SI editor tones down swimsuit issue

February 18, 1993|By Newsday

Calvin Klein may be having his models take more and more off in his jeans advertisements, but Sports Illustrated senior editor Jule Campbell seems to be putting more back on hers.

The magazine's 1993 February swimsuit issue hit newsstands yesterday, and the consensus is that Ms. Campbell has put together a tamer edition than in past years of hot beach attire for women.

"If anything, I get pressure from my editors to go with the flow and the flow is for more skin not less these days," Ms. Campbell said. "But I still think what you don't see becomes more tantalizing than what you see."

Even so, there are women who are not happy that there is a swimsuit edition at all.

"It is totally inappropriate for what is essentially a men's magazine to have a fashion spread of swimsuits entirely for women," said Ann Simonton, who appeared on the cover of the 1974 swimsuit issue. Ms. Simonton now heads a consumer group called Media Watch, which wants the magazine to eliminate the swimsuit issue.

To Ms. Simonton and other women who have been putting pressure on advertisers to boycott the issue -- and with some success since Hyundai pulled out this year after being a regular advertiser in the issue -- the swimsuit layout is only a step or two away from pornography because it portrays women as sex objects.

Moreover, the women are almost exclusively white, predominantly blond and all seem to boast large eyes, small noses and large mouths, which prompts the critics to contend that the Sports Illustrated display promotes only a very narrow, stereotyped view of beauty in women.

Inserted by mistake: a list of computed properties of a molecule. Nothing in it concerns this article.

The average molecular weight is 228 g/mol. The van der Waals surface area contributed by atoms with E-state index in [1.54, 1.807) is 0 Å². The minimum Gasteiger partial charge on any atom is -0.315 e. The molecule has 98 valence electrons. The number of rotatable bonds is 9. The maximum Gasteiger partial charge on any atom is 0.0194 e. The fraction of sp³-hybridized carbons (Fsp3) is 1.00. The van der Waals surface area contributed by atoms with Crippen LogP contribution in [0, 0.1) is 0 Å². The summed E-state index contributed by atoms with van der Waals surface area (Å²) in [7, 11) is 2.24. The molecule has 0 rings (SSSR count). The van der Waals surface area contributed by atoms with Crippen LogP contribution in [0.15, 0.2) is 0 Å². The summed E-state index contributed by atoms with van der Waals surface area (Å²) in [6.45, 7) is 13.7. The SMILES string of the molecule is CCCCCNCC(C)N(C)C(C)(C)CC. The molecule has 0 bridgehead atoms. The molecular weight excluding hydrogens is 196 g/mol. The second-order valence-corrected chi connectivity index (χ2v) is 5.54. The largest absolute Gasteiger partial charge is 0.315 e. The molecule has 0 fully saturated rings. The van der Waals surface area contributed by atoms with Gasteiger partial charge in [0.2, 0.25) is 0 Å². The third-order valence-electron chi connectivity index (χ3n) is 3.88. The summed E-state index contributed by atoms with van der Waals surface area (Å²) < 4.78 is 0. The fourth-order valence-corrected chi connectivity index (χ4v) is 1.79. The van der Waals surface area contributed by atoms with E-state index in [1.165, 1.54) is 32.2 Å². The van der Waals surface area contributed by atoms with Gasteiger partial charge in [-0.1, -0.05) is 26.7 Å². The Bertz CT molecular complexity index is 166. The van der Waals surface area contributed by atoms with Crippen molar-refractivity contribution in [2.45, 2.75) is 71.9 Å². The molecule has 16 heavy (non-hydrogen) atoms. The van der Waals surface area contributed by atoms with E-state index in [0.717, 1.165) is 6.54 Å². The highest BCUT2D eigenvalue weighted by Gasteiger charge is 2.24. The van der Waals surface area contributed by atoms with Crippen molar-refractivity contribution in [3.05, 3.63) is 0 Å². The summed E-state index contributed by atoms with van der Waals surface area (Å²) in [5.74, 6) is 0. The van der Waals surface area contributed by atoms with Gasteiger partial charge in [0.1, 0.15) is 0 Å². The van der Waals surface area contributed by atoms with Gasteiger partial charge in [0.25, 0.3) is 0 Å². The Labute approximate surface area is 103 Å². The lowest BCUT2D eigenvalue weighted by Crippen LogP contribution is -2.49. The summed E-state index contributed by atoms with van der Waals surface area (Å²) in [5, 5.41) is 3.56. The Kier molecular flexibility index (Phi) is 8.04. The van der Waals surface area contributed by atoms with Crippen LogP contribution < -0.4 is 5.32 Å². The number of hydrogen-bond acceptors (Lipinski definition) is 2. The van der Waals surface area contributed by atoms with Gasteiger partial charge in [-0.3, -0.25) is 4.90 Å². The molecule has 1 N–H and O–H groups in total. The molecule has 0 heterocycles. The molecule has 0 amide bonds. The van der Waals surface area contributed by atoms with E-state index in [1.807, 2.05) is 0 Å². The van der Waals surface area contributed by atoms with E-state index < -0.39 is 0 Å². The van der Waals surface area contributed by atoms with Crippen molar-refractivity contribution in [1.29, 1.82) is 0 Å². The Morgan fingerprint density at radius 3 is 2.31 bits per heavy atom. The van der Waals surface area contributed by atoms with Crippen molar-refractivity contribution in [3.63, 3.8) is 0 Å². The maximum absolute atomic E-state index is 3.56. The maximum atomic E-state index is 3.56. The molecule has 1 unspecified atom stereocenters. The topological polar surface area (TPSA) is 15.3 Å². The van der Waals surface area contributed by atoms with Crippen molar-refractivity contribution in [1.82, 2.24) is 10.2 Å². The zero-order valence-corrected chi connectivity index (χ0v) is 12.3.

Sports Illustrated says its swimsuit issue is read by one out of every four Americans -- making it one of the best-read single issues of any magazine in the world. Advertisers pay a premium -- $156,410 for a single, full-color page. And this year's newsstand edition sells for $4.95 -- a dollar more than last year, and $2 more than conventional issues of Sports Illustrated.

For the 11 models who were chosen for this year's edition, it's just another job -- a job, however, that could mean more money and definitely more exposure.

"I feel like I am this close to achieving my goals," said 26-year-old Swedish model Vendela, this year's cover model who has aspirations to work in films. "This opportunity could open those doors for me, and for that I am very happy and hopeful."

Tyra, the youngest model at 19 and the only black, said she has problems with the fact that Sports Illustrated has never chosen a black or Asian model for its cover. But in only her second year as a model, she concedes that the opportunity was too good to pass up.

"I consider myself very militant when it comes to black awareness and feminism," Tyra said. "But I appear in Vogue in bathing suits so I'm not sure I see the difference. Except that Sports Illustrated can make me a household name."

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